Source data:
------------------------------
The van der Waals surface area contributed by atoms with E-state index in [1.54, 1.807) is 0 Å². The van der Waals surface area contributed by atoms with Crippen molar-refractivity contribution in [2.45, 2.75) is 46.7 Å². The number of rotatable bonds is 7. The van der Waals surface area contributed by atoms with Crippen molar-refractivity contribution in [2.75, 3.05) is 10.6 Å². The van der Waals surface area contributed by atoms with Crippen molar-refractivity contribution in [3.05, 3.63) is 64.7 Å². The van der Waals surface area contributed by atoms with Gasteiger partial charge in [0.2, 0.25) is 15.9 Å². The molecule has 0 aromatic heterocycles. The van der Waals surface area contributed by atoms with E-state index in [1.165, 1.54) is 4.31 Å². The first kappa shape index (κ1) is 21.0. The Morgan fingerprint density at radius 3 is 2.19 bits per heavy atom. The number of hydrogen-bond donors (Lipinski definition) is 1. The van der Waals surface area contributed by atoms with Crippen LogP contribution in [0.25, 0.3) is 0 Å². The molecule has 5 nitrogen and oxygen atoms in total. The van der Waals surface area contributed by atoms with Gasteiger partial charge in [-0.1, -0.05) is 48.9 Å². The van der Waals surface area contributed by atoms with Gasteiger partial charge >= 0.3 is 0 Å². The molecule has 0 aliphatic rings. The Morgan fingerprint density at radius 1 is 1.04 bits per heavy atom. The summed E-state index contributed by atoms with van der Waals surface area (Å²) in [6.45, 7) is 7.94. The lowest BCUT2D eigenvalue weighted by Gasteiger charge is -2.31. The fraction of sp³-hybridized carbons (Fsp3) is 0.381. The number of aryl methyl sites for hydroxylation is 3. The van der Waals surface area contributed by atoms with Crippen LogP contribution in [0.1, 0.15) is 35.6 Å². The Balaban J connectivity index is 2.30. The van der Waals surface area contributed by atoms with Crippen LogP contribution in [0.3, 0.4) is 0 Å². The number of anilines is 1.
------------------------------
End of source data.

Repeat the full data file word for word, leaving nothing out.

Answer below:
The van der Waals surface area contributed by atoms with E-state index in [1.54, 1.807) is 0 Å². The van der Waals surface area contributed by atoms with Crippen molar-refractivity contribution in [2.45, 2.75) is 46.7 Å². The number of rotatable bonds is 7. The van der Waals surface area contributed by atoms with Crippen molar-refractivity contribution in [2.75, 3.05) is 10.6 Å². The van der Waals surface area contributed by atoms with Crippen molar-refractivity contribution in [3.05, 3.63) is 64.7 Å². The van der Waals surface area contributed by atoms with Gasteiger partial charge in [0.2, 0.25) is 15.9 Å². The molecule has 0 aromatic heterocycles. The van der Waals surface area contributed by atoms with E-state index in [1.165, 1.54) is 4.31 Å². The first kappa shape index (κ1) is 21.0. The Morgan fingerprint density at radius 3 is 2.19 bits per heavy atom. The number of hydrogen-bond donors (Lipinski definition) is 1. The van der Waals surface area contributed by atoms with Crippen LogP contribution in [0.25, 0.3) is 0 Å². The molecule has 5 nitrogen and oxygen atoms in total. The van der Waals surface area contributed by atoms with Gasteiger partial charge in [-0.1, -0.05) is 48.9 Å². The van der Waals surface area contributed by atoms with Gasteiger partial charge >= 0.3 is 0 Å². The molecule has 0 aliphatic rings. The Morgan fingerprint density at radius 1 is 1.04 bits per heavy atom. The summed E-state index contributed by atoms with van der Waals surface area (Å²) in [6.45, 7) is 7.94. The lowest BCUT2D eigenvalue weighted by Gasteiger charge is -2.31. The fraction of sp³-hybridized carbons (Fsp3) is 0.381. The number of aryl methyl sites for hydroxylation is 3. The van der Waals surface area contributed by atoms with Crippen LogP contribution in [0.1, 0.15) is 35.6 Å². The Balaban J connectivity index is 2.30. The van der Waals surface area contributed by atoms with Crippen LogP contribution in [0.3, 0.4) is 0 Å². The number of anilines is 1.